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Dr. Bill's Commentaries

Smoking may be a risk factor for diabetes   (December 13, 2007)

We're all familiar (I hope!) with the problems that cigarette smoking can cause for people with diabetes (PWD). Among others that have been described:

* People with diabetes are three times as likely to die of cardiovascular diseases. Smoking and diabetes together make you 11 times more likely to die of a heart attack or stroke.
* Smoking raises your blood sugar levels AND cuts your body's ability to use insulin, making it hard to control your diabetes. Smoking ONE cigarette reduces the body's ability to use insulin by 15%.
* Smoking increases your cholesterol levels and the levels of other fats in your blood. This increases your risk of having a heart attack.
* Smoking cuts the amount of oxygen reaching tissues. This can lead to a heart attack or stroke. Pregnant women who smoke are more likely to have a miscarriage or stillbirth.
* People with diabetes who smoke are twice as likely to have circulation and wound healing problems. These can lead to leg and foot infections, sometimes requiring amputation.
* Smokers with diabetes are more likely to develop nerve damage (neuropathy) and kidney disease (nephropathy).
* Smoking increases your chances of permanent vision loss or blindness.
* Smoking increases muscle and joint pain.
* Smoking can cause impotence.
* Smokers with diabetes have more problems with dental disease, bleeding gums and ulcers.

Pretty good reasons for PWD to quit (if they haven't already done so!).

But smoking causing diabetes? A newly-published metanalysis says it may well be a risk factor. (See Active Smoking and the Risk of Type 2 Diabetes: A Systematic Review and Meta-analysis.)

Twenty-five studies were analyzed, which included 1.2 million participants. The researchers found that on average, tobacco users have a 44 per cent higher chance of developing type 2 diabetes. The risk of diabetes was greater for heavy smokers (20 or more cigarettes/day) than for lighter smokers, and lower for former smokers compared with active smokers. "What we found is that smoking is indeed associated with the later development of diabetes, and it's a remarkably consistent association in the combined results of these 25 studies," said co-principal author Dr. William Ghali (quoted at the ADA website). "Smoking is often associated with other unhealthy behaviours that can lead to diabetes, including physical inactivity, poor diet and high alcohol consumption," he said. "It might not be the smoking, per se, but those other mediating factors that are related to smoking and separately related to diabetes."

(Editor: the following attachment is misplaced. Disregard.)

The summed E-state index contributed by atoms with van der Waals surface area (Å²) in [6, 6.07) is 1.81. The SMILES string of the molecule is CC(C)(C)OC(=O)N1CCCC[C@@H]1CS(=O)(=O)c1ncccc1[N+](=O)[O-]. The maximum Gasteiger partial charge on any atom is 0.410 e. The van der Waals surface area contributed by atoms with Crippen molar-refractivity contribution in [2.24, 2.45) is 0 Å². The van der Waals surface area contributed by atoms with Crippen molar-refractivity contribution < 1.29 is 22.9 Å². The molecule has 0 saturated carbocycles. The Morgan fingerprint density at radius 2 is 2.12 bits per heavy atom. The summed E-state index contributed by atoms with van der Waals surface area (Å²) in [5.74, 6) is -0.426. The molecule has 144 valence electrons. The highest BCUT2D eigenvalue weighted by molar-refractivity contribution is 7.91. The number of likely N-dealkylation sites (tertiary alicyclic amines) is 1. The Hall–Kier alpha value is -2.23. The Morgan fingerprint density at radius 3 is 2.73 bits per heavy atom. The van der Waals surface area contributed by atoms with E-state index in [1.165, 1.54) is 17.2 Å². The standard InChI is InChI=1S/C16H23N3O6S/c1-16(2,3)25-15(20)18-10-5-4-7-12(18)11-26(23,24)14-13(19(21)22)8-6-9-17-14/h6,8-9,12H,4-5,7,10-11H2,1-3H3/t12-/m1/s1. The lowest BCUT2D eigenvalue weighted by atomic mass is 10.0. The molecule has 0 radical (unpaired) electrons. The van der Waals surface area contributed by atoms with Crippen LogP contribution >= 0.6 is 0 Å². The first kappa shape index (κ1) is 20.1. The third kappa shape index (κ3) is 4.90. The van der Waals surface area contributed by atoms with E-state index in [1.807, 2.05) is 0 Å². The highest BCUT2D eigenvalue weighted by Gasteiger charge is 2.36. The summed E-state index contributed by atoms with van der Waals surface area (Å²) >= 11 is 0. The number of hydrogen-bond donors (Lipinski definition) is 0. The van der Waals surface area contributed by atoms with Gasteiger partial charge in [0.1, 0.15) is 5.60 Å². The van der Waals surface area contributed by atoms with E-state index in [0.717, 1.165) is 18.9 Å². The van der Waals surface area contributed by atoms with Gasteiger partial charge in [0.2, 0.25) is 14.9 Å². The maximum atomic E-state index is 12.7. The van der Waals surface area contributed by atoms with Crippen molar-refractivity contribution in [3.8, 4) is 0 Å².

So, what does this mean for readers of this SharePost?

If you already have diabetes, this new information is important to share with family members who smoke. And, if you're still smoking, you really ought to quit to help your health, for reasons I mentioned at the beginning of this essay.

And if you're reading this as a family member of someone with diabetes and are still smoking, here's another reason to quit: to decrease your odds of getting diabetes.
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Dr. Bill Quick began writing at HealthCentral's diabetes website in November, 2006. These essays are reproduced at D-is-for-Diabetes with the permission of HealthCentral.

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This page was new at D-is-for-Diabetes on March 26, 2012

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